If you’ve never created a mindmap you’re in for a treat. It’s a great way to brainstorm, study, be creative or simply organize information.
Mindmaps are drawn differently than flowcharts. A flowchart shows the flow of information and has a beginning and an end; a mindmap shows information in clusters and everything links back to one main idea.
Because mindmaps are a brainstorming tool, they have their own set of shortcuts, making it possible for you to draw as fast as your ideas flow.
Before starting, may I suggest you download the Gliffy mind mapping software first!
How to draw a mindmap
You can create a mindmap by opening a mindmaps template in Gliffy. Log into your account (if you haven't already) and choose “create from a template” or go to: File, New and open the mindmap templates folder. When you open your first one, a handy list of keyboard shortcuts will appear. Memorize them all and become a mindmapping master!
Mindmaps start with a main idea. For example, let’s say you’re brainstorming a new ad campaign geared towards college students and their eating habits.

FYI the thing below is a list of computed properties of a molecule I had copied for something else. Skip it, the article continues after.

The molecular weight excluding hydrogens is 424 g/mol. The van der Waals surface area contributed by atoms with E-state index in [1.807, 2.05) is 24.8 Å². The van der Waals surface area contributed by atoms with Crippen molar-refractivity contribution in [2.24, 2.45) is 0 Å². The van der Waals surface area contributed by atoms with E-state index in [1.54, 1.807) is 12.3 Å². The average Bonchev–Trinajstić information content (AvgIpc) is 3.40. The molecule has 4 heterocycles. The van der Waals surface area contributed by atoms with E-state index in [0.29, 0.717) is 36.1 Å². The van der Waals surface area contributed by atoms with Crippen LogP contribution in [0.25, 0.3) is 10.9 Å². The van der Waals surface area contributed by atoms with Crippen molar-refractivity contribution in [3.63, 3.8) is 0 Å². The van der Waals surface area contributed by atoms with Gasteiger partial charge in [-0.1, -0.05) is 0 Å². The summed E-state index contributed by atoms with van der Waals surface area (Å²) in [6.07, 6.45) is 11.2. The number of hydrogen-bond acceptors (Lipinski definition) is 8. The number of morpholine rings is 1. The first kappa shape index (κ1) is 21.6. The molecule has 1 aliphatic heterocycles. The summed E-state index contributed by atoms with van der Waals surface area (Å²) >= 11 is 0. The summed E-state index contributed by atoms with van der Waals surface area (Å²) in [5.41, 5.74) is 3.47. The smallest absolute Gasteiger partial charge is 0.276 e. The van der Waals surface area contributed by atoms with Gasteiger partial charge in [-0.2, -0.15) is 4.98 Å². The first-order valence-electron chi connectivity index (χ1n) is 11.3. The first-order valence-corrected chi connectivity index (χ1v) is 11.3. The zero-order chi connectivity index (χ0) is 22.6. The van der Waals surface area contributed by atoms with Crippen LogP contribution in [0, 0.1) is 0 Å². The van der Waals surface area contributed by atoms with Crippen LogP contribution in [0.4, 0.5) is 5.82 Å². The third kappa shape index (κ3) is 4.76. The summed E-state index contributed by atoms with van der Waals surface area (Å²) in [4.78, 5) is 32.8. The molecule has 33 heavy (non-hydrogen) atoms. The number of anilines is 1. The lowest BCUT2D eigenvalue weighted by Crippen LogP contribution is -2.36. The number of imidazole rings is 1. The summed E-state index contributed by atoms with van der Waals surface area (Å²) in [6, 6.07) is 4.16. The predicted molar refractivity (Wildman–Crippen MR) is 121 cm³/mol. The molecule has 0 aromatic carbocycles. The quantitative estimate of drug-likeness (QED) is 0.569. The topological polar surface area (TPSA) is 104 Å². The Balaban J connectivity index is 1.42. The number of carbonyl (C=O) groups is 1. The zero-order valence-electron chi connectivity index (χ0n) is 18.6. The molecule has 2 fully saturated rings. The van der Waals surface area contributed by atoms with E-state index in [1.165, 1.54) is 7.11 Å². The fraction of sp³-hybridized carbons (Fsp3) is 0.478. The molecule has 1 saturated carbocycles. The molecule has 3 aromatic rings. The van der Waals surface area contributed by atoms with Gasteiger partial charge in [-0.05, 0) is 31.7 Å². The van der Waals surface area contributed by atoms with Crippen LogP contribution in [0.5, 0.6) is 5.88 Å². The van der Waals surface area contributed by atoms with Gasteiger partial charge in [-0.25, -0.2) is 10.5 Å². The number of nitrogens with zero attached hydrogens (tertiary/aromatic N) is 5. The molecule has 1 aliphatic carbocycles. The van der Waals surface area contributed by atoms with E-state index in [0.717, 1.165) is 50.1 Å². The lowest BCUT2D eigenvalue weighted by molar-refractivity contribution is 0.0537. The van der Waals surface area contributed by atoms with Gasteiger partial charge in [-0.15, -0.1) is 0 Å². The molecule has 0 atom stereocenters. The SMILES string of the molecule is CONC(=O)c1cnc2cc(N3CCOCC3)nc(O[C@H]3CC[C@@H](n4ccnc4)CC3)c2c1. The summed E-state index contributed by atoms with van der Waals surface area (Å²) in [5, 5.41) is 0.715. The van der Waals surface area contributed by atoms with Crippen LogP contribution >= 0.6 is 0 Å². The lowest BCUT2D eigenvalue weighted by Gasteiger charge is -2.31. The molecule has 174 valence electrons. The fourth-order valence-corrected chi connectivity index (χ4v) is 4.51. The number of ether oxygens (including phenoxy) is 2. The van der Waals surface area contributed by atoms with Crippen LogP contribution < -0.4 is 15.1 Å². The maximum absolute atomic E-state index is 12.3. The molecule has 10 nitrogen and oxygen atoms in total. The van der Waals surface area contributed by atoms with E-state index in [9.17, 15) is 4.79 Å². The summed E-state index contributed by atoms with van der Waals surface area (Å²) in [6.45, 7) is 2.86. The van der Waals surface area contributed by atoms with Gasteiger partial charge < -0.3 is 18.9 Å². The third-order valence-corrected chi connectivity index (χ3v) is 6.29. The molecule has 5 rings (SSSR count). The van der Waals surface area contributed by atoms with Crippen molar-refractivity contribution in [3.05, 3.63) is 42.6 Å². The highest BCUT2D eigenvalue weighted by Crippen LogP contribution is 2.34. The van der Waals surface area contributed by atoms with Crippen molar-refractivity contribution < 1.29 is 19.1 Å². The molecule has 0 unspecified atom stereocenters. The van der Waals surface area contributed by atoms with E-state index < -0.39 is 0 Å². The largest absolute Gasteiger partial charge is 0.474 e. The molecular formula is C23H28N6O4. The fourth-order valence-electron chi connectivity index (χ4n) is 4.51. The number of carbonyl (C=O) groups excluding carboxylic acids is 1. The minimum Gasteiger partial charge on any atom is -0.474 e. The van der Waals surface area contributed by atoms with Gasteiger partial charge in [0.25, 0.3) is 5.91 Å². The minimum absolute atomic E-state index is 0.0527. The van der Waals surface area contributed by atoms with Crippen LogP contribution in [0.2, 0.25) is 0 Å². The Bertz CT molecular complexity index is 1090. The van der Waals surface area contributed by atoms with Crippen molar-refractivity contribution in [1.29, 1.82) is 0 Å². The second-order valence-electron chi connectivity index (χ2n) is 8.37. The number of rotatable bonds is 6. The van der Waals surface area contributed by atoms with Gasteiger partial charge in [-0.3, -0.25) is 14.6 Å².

1. Start by writing down your main idea.
2. Create a subtopic by clicking one of the gray arrows that appear when you click on the main topic (or use the (CMD/CTRL + Arrow) shortcut). When you’ve finished typing hit the Tab key.
3. Create a parallel topic by using (Tab + Arrow) or click on the main topic and then click on one of the gray arrows.
4. Navigate around your mindmap by using the arrow keys on your keyboard.
Color themes: families vs. generations
There are two preset color themes in mindmaps although of course you can customize colors to your liking.
If you select the “Families” theme, child nodes will be grouped with the subtopics they’re connected to by color. So for example, if a subtopic is blue, all the child nodes connected to it would also be blue (like in the example above).
If you select the “Generations” theme, all parallel topics within the same generation will be grouped by color. The generations theme works well if you need to show order or rank (think of generations in a family tree).
Hiding mindmap nodes
Each parent node has + and – symbols that can be used to show or hide the child nodes attached to it.
Brainstorming can be a messy business. Use the layout button to automatically layout your nodes so they don’t overlap.
Interaction With Other Libraries
Because mindmaps are not like other Gliffy diagrams, the mindmap shortcuts won’t work with Gliffy’s other shape libraries and vice-versa.
But enough talk, click below to try it for yourself. We promise it’ll be fun!